Pumps run on solar power are helping people in the communities where I work to access clean water and are reducing the time it takes people to collect water.

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Young People in Southwark use CAFOD pilgrimage and write messages of hope for refugees

Bethan with a Lampedusa cross and action card at St. Vincent’s, Whitstable
Bethan with a Lampedusa cross and action card at St. Vincent’s, Whitstable

CAFOD ambassador Bethan is based with Southwark Catholic Youth Service.

I was at St. George’s Cathedral recently, working with young people making their Confirmation and I heard a talk from Laura at CAFOD, about her personal experience of the refugee crisis. She spoke about her visit to Lesbos and we were introduced to a new prayer resource inspired by a carpenter who has created crosses from a boat that capsized carrying hundreds of refugees, near a place called Lampedusa. These crosses were given to the survivors from the boat as a symbol and sign of hope.

Learn about CAFOD’s Lampedusa cross

We’ve recently led sessions with young people getting them to use their imagination to put themselves in the perspective of a refugee and we’ve been using a Lampedusa cross and the new CAFOD refugee pilgrimage to help young people pray for those in so much need of hope. Our groups have responded so well to writing messages of hope and welcome to refugees. Continue reading “Young People in Southwark use CAFOD pilgrimage and write messages of hope for refugees”

CAFOD campaigns: The accidental MP correspondent

Gillie Drinkall has been volunteering with CAFOD for nine years. About two years ago she started writing to her MP about CAFOD campaigns. Back then she joined a group of CAFOD supporters visiting parliament, and heard from  Nick Hurd MP about the impact of our campaigning. Here she tells us that story.

I first joined CAFOD as an Education Volunteer. That decision was based as much on proximity to CAFOD’s headquarters as any spiritual calling. But, within weeks of me joining, CAFOD had moved from Brixton, near my home, slightly further afield to Romero House. Furthermore, as an Education Volunteer I found myself, unsurprisingly, in schools rather than the office.

Seven hugely enjoyable years later, I now, in addition to the schools volunteering, spend one day a week helping the Campaigns Team at Romero House. It was here that, slightly inadvertently, I became an MP Correspondent (MPC).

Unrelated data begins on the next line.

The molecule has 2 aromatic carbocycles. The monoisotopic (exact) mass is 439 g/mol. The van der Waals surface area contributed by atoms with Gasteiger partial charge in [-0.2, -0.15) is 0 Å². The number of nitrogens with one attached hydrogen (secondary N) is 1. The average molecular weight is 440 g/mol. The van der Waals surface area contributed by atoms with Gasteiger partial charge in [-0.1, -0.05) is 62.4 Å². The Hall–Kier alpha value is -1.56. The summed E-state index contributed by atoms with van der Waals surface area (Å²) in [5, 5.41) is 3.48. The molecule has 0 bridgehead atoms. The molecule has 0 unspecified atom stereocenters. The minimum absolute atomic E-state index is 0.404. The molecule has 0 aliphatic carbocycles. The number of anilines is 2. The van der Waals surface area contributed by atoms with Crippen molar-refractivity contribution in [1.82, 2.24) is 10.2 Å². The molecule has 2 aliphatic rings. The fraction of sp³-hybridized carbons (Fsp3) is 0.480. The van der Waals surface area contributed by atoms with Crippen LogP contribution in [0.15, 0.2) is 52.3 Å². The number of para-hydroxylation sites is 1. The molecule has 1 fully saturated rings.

Find out how you could become an MP Correspondent

My first letter to my MP

I was asked to draft a letter about the World Humanitarian Summit for MP Correpondents to use. Having written the letter, I decided that I should actually send it to my MP and call myself an MPC too!

That was how, this week, I found myself attending the MP Correspondents’ annual parliamentary reception at the House of Commons. Here I heard first-hand why my action was, and continues to be, important. Continue reading “CAFOD campaigns: The accidental MP correspondent”

Speaking at Mass: telling real stories of real people

CAFOD young leader practices Lent Fast Day talk
A CAFOD young leader practices the Lent Fast Day talk

Each Fast Day, hundreds of CAFOD volunteers arrange to speak at Masses about how CAFOD is making a difference overseas. Jed Murphy, a volunteer from the Southwark diocese, is one of these volunteers.  He shares with us how he started volunteering and his top tips for a successful Fast Day talk.

Just over seven years ago I had one of those life-changing moments. I had a day’s annual leave and was lazing on my couch at home. Around me was every conceivable gadget you could think of:  large TV, games console, several tablets & smartphones.  And I thought to myself:  I have all this and yet so many people around the world have nothing.   I could not help but think it wasn’t right.

I felt that something had to change. I had to try and do something to make a difference.

I had grown up with CAFOD. I knew that they helped people in need around the world: but I knew little more than that.  So I found the CAFOD website, learned a little more about what they did and clicked on a link to apply to be a volunteer.   I wasn’t sure what I could do, or how I could help.

As part of the process I met one of the regional volunteer managers. His name was Jim and he was amazing.  One of the things that he suggested was whether I would be willing to speak at Masses and make the appeal in support of CAFOD’s Lent and Harvest Fast Days.

And I have been doing that for the last seven years. Continue reading “Speaking at Mass: telling real stories of real people”